Giving and Doing Too Much = Resentment

I taught a workshop this past weekend, and lots of the women could relate to it when I talked about how giving too much, or giving with an expectation of something in return (and not getting it) causes a big problem with resentment.

And we all know that resentment is like drinking poison, hoping it will hurt someone else!

As women, we’re pretty much wired to nurture, to give, and to take care of people. For the most part, if we do this in a way that’s authentic, and honors us, it causes us to feel good. Fulfilled. Happy.

BUT. If we’re giving, nurturing, doing, etc., because:

  • It’s creating a debt that needs to be reciprocated
  • It’s the way we earn approval
  • We think we “should”
  • We don’t trust anyone else to do it, or do it well enough

Then there is going to be hell to pay.

And we’re the ones who’ll pay the lion’s share of that bill…but we won’t be the only ones.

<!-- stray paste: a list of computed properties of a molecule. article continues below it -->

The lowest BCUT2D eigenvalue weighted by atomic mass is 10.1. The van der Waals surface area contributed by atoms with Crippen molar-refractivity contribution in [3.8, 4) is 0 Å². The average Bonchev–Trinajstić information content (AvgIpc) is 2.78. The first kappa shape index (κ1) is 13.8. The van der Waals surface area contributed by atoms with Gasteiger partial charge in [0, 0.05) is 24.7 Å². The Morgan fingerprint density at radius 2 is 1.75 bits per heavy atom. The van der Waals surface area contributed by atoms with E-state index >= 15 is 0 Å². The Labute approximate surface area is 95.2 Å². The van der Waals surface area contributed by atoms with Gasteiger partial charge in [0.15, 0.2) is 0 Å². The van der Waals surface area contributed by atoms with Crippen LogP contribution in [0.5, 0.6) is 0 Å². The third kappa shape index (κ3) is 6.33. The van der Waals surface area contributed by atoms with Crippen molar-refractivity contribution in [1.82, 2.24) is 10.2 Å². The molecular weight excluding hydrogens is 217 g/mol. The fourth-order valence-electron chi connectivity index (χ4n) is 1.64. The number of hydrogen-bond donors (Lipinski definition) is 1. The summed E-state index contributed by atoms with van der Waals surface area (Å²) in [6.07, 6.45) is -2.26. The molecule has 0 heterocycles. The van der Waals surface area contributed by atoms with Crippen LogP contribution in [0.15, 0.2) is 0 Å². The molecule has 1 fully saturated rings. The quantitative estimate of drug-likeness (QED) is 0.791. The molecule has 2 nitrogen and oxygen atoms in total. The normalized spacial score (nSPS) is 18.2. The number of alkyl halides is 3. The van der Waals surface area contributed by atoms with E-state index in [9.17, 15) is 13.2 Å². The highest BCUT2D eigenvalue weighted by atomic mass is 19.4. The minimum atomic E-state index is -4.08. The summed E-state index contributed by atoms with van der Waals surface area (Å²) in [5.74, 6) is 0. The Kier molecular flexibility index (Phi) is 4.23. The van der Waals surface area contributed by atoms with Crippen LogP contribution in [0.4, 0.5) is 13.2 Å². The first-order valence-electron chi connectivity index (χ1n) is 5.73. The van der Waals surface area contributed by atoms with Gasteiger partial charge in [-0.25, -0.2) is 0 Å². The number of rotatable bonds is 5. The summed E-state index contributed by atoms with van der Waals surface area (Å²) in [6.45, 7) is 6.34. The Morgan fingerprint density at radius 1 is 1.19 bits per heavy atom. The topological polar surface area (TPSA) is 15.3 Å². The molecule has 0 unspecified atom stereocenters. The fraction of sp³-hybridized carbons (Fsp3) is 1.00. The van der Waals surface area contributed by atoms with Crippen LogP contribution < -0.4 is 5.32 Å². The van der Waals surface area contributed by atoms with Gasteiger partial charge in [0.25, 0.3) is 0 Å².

Because the people we expected something back from will eventually feel our resentment. But they can’t read our minds. And they weren’t in on the plan that you’d give xyz, and then it would be their turn to give xyz.

So all that happens is that they think it must be that time of the month for you, or you’re just a bitch and need to be ignored.

Which is like putting your resentment on steroids.

Here’s what to do instead:

  1. Do NOT give anything you’re not happy to give. The beauty of that plan is that the reward for doing/giving is already built in. You want to because it will make you feel good. You give. You feel good. Voila’!
  2. If you’ve been giving from that “other” place, and it’s been causing trouble, own what’s been going on – then explain that you’re going to change things up a little, and tell them what they can count on you for. And maybe what they’re not going to be getting any longer, or in the same way.??

Two things to keep in mind about #2:

  1.  You want to alert people to a change in plans (it’s why cars are built with turn signals…so people get alerted to an upcoming change and know to adjust for it!), and
  2. Take care of your relationship and have the conversation from a place of love, not anger. They have not been trying to torture you; they’ve been receiving your gifts as gifts, not as a “trade”.

You’re the one who’s been doing that.

Follow these steps, and watch your level of satisfaction go right up – oh, and by the way, so will everyone else’s!